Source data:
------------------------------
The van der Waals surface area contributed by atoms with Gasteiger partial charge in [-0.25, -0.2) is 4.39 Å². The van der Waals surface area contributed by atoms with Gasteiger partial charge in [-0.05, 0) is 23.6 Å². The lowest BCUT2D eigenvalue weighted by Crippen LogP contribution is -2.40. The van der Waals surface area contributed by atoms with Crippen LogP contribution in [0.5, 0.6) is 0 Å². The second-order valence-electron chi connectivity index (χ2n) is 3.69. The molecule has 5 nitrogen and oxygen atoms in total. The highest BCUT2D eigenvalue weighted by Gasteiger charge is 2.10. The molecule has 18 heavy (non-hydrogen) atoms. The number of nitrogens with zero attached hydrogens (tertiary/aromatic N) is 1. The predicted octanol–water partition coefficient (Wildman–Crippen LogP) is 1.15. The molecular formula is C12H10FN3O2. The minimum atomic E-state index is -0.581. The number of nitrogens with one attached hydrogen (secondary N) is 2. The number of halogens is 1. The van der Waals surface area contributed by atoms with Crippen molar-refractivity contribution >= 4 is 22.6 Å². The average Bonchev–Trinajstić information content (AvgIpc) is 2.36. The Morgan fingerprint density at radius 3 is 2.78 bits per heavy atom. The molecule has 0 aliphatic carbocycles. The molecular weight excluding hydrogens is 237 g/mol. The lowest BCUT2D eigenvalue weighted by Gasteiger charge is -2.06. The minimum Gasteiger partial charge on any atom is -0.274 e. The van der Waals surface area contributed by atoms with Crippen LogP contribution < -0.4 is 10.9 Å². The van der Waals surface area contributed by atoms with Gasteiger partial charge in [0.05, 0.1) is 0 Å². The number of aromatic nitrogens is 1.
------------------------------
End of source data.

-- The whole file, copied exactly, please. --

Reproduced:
The van der Waals surface area contributed by atoms with Gasteiger partial charge in [-0.25, -0.2) is 4.39 Å². The van der Waals surface area contributed by atoms with Gasteiger partial charge in [-0.05, 0) is 23.6 Å². The lowest BCUT2D eigenvalue weighted by Crippen LogP contribution is -2.40. The van der Waals surface area contributed by atoms with Crippen LogP contribution in [0.5, 0.6) is 0 Å². The second-order valence-electron chi connectivity index (χ2n) is 3.69. The molecule has 5 nitrogen and oxygen atoms in total. The highest BCUT2D eigenvalue weighted by Gasteiger charge is 2.10. The molecule has 18 heavy (non-hydrogen) atoms. The number of nitrogens with zero attached hydrogens (tertiary/aromatic N) is 1. The predicted octanol–water partition coefficient (Wildman–Crippen LogP) is 1.15. The molecular formula is C12H10FN3O2. The minimum atomic E-state index is -0.581. The number of nitrogens with one attached hydrogen (secondary N) is 2. The number of halogens is 1. The van der Waals surface area contributed by atoms with Crippen molar-refractivity contribution >= 4 is 22.6 Å². The average Bonchev–Trinajstić information content (AvgIpc) is 2.36. The Morgan fingerprint density at radius 3 is 2.78 bits per heavy atom. The molecule has 0 aliphatic carbocycles. The molecular weight excluding hydrogens is 237 g/mol. The lowest BCUT2D eigenvalue weighted by Gasteiger charge is -2.06. The minimum Gasteiger partial charge on any atom is -0.274 e. The van der Waals surface area contributed by atoms with Crippen LogP contribution < -0.4 is 10.9 Å². The van der Waals surface area contributed by atoms with Gasteiger partial charge in [0.05, 0.1) is 0 Å². The number of aromatic nitrogens is 1.